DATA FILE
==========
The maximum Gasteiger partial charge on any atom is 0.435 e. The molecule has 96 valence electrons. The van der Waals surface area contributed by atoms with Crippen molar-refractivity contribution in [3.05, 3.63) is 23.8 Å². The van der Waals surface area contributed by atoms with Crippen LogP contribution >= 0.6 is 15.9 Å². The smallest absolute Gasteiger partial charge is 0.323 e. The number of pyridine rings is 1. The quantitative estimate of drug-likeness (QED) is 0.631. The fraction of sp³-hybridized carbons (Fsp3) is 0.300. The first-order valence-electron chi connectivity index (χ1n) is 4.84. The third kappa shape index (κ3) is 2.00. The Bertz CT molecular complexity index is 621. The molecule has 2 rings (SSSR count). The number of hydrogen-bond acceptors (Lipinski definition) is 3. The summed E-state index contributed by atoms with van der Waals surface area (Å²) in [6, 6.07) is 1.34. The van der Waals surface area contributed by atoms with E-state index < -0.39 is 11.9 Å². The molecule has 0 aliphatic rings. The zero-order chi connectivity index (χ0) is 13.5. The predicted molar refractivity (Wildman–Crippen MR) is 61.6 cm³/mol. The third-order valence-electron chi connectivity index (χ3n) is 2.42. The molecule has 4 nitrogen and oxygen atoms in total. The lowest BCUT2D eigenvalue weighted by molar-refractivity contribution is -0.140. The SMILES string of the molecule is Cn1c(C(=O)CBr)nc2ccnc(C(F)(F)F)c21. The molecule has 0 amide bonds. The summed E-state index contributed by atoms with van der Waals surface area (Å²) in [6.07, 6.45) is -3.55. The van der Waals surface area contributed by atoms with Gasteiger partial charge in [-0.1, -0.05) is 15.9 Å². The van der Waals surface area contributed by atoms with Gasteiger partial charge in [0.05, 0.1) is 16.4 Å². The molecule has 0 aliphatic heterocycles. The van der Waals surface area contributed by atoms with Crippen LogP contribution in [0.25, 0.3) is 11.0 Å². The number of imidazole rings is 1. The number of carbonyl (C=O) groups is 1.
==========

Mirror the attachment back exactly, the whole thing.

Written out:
The maximum Gasteiger partial charge on any atom is 0.435 e. The molecule has 96 valence electrons. The van der Waals surface area contributed by atoms with Crippen molar-refractivity contribution in [3.05, 3.63) is 23.8 Å². The van der Waals surface area contributed by atoms with Crippen LogP contribution >= 0.6 is 15.9 Å². The smallest absolute Gasteiger partial charge is 0.323 e. The number of pyridine rings is 1. The quantitative estimate of drug-likeness (QED) is 0.631. The fraction of sp³-hybridized carbons (Fsp3) is 0.300. The first-order valence-electron chi connectivity index (χ1n) is 4.84. The third kappa shape index (κ3) is 2.00. The Bertz CT molecular complexity index is 621. The molecule has 2 rings (SSSR count). The number of hydrogen-bond acceptors (Lipinski definition) is 3. The summed E-state index contributed by atoms with van der Waals surface area (Å²) in [6, 6.07) is 1.34. The van der Waals surface area contributed by atoms with E-state index < -0.39 is 11.9 Å². The molecule has 0 aliphatic rings. The zero-order chi connectivity index (χ0) is 13.5. The predicted molar refractivity (Wildman–Crippen MR) is 61.6 cm³/mol. The third-order valence-electron chi connectivity index (χ3n) is 2.42. The molecule has 4 nitrogen and oxygen atoms in total. The lowest BCUT2D eigenvalue weighted by molar-refractivity contribution is -0.140. The SMILES string of the molecule is Cn1c(C(=O)CBr)nc2ccnc(C(F)(F)F)c21. The molecule has 0 amide bonds. The summed E-state index contributed by atoms with van der Waals surface area (Å²) in [6.07, 6.45) is -3.55. The van der Waals surface area contributed by atoms with Gasteiger partial charge in [-0.1, -0.05) is 15.9 Å². The van der Waals surface area contributed by atoms with Gasteiger partial charge in [0.05, 0.1) is 16.4 Å². The molecule has 0 aliphatic heterocycles. The van der Waals surface area contributed by atoms with Crippen LogP contribution in [0.25, 0.3) is 11.0 Å². The number of imidazole rings is 1. The number of carbonyl (C=O) groups is 1.